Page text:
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Majella O'Donnell spelts it out with ancient grain - Inishowen News

Majella O'Donnell spelts it out with ancient grain - Inishowen News | History | Scoop.it
Majella O'Donnell spelts it out with ancient grain
Inishowen News
Spelt is an ancient species of wheat dating back to the Neolithic period that has been making a comeback in recent years among the wholefood community.
Sydne Morris's insight:

I basically scooped this because I have never heard of spelt flour before. Ancient foods and herbs have always fascinate me. This might be a topic for a blog or for the course project. Plus the health benefits are a great plus!

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Neolithic Tridents Discovered - Archaeology Magazine

Neolithic Tridents Discovered - Archaeology Magazine | History | Scoop.it
Neolithic-wooden-trident CARLISLE, ENGLAND—Two wooden tridents from the Neolithic era have been discovered in an extinct river channel in northern England and are set to go on display at the Tullie House Musem.
Sydne Morris's insight:

At first when they mention tridents I couldn't help but think of the Greek god Poesidon. However, these tridents were used for farming or hunting. It shows the evolution of the tools humans have used to cultivate the land. This is a really interesting find and also shows the such a simple rustic tool can have such a huge importance on a society. 

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The Archaeology News Network: 'The Dying Gaul: An Ancient Roman Masterpiece from the Capitoline Museum, Rome' at the National Gallery of Art, Washington

The Archaeology News Network: 'The Dying Gaul: An Ancient Roman Masterpiece from the Capitoline Museum, Rome' at the National Gallery of Art, Washington | History | Scoop.it

Via John Ward
Sydne Morris's insight:

I have actually never seen or heard of "The Dying Gaul'. It is a magnificent piece of work. The agony of death is apparent from the hunched over look of Gaul yet he is both proud and defiant of death as well. He embodies the warrior spirit of Rome it seems. Also it is so interesting how Rome had such an ideal of beauty. Gaul looks perfect in both form and proportion even in death. It's a captivating piece. It's also a great insight into Ancient Roman culture. 

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John Ward's curator insight, December 23, 2013 4:55 AM
'The Dying Gaul: An Ancient Roman Masterpiece from the Capitoline Museum, Rome' at the National Gallery of Art, Washington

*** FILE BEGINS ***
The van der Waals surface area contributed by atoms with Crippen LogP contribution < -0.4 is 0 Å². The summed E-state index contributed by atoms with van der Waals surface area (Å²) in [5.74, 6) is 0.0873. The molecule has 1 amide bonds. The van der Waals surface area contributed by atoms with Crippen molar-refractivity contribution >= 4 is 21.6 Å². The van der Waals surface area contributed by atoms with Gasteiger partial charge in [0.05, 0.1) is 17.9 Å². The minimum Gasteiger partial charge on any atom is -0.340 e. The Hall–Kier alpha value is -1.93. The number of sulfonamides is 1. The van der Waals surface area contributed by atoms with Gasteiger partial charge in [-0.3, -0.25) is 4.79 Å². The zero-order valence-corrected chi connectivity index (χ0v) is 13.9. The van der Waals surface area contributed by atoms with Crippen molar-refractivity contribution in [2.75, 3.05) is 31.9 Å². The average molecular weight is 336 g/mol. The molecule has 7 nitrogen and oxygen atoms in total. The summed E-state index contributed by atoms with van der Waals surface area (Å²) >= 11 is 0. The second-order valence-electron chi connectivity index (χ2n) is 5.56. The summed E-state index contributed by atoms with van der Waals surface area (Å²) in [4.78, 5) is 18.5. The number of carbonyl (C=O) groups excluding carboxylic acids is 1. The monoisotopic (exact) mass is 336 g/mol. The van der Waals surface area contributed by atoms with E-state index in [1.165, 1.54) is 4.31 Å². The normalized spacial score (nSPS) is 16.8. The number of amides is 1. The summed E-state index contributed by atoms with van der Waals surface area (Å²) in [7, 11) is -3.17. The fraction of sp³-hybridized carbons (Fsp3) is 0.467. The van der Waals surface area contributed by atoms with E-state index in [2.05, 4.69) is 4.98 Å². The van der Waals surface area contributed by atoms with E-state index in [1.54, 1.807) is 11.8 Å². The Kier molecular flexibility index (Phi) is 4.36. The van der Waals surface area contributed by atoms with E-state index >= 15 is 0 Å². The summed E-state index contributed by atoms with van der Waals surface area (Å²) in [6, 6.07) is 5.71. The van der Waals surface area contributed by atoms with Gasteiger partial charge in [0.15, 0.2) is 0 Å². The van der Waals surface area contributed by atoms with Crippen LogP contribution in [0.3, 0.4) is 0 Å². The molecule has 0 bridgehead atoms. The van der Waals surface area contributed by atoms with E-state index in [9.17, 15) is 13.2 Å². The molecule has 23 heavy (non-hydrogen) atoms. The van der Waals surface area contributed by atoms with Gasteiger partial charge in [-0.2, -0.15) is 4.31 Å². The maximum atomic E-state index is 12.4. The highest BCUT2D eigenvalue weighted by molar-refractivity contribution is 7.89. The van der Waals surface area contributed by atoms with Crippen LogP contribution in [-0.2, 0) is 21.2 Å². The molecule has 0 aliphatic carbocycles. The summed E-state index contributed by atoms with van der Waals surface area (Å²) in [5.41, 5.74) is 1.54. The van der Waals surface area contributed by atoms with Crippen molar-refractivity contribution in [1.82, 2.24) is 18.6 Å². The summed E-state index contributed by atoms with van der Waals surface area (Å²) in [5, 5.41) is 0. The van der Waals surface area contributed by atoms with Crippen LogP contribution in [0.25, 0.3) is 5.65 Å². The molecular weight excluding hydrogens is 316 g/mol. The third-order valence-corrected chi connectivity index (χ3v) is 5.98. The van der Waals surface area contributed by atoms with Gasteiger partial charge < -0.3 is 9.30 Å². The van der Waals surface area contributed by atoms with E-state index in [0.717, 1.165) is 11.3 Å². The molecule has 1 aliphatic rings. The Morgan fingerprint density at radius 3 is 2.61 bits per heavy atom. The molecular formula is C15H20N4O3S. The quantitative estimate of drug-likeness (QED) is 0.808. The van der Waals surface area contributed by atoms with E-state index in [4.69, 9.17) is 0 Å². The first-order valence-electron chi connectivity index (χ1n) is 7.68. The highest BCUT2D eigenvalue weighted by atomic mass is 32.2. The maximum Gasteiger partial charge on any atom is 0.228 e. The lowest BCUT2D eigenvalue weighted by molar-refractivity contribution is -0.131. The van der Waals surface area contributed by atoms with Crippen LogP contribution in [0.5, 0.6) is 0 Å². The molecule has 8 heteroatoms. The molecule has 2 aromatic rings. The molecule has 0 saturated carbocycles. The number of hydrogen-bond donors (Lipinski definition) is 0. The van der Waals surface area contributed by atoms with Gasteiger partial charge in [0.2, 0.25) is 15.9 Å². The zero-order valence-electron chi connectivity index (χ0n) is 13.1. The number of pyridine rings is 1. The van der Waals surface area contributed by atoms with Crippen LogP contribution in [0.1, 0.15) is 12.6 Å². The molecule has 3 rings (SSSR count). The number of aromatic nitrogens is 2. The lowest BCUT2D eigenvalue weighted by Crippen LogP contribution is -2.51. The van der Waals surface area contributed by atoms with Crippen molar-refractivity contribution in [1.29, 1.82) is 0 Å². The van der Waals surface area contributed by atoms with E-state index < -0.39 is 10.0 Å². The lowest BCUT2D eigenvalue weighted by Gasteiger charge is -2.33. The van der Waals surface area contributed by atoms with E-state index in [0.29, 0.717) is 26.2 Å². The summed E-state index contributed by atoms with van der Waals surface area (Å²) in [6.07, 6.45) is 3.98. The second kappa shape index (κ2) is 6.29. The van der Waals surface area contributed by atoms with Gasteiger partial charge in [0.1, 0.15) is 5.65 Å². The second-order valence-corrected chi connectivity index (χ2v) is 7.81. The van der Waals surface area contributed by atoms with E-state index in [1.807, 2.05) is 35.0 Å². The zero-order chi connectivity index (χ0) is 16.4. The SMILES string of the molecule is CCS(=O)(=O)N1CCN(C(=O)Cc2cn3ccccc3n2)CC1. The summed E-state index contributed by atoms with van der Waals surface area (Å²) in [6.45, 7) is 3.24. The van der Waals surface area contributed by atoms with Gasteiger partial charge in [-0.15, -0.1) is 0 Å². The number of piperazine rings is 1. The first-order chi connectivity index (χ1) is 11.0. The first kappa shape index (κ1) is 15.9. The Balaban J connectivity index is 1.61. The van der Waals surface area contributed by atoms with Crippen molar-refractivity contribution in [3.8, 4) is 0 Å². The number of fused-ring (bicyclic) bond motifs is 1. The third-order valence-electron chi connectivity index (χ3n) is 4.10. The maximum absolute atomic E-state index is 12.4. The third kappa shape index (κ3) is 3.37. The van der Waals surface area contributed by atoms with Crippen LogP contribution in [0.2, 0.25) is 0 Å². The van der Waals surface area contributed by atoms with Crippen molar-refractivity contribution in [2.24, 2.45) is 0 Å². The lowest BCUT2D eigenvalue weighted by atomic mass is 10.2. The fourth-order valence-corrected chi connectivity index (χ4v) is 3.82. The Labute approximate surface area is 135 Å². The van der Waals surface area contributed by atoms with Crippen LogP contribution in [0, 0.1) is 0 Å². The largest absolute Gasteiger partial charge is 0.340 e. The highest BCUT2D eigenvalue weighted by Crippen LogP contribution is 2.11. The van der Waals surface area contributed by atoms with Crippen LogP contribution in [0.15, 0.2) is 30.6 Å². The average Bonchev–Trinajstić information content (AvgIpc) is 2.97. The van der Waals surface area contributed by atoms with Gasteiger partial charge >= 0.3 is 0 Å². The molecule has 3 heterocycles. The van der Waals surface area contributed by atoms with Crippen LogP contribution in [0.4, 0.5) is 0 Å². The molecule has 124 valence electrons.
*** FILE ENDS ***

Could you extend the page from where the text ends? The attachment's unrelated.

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Blending the Old & the New in Ancient RomeWanderlust Women Travel™

Blending the Old & the New in Ancient RomeWanderlust Women Travel™ | History | Scoop.it
Rome's Teatro Marcello blends the best of the ancient and new worlds.
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Collca eBooks – Ancient Medicine: Sickness and Health in Greece and Rome

Collca eBooks – Ancient Medicine: Sickness and Health in Greece and Rome | History | Scoop.it
In the West, we trace the origins of modern medicine back to Classical Greece, but what did doctors in the Ancient World actually believe?
Sydne Morris's insight:

This is an abstract of a book dealing with Ancient medicine in Greece and Rome. I find this super interesting because medicine as been around as long as humans (or so it seems). Therefore, this book should show the perspective of how the Greeks viewed medicine. Not to mention this will show how people's view of what is medicine and how it should be applied has truly changed over the centuries. 

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The Muslim Who Was China's Greatest Explorer - Zheng He

The Muslim Who Was China's Greatest Explorer - Zheng He | History | Scoop.it
The greatest Chinese admiral of all time was a Muslim who spread Islam throughout the lands he traveled to. (RT @LostIslamicHist: Not only was Zheng He one of China's greatest admirals, but he also spread Islam in SE Asia.
Sydne Morris's insight:

This once again shows how history has to be unbiased. Zheng He was an important explorer of his time that should be more known  for his accomplishments. History shouldn't be written by the victors.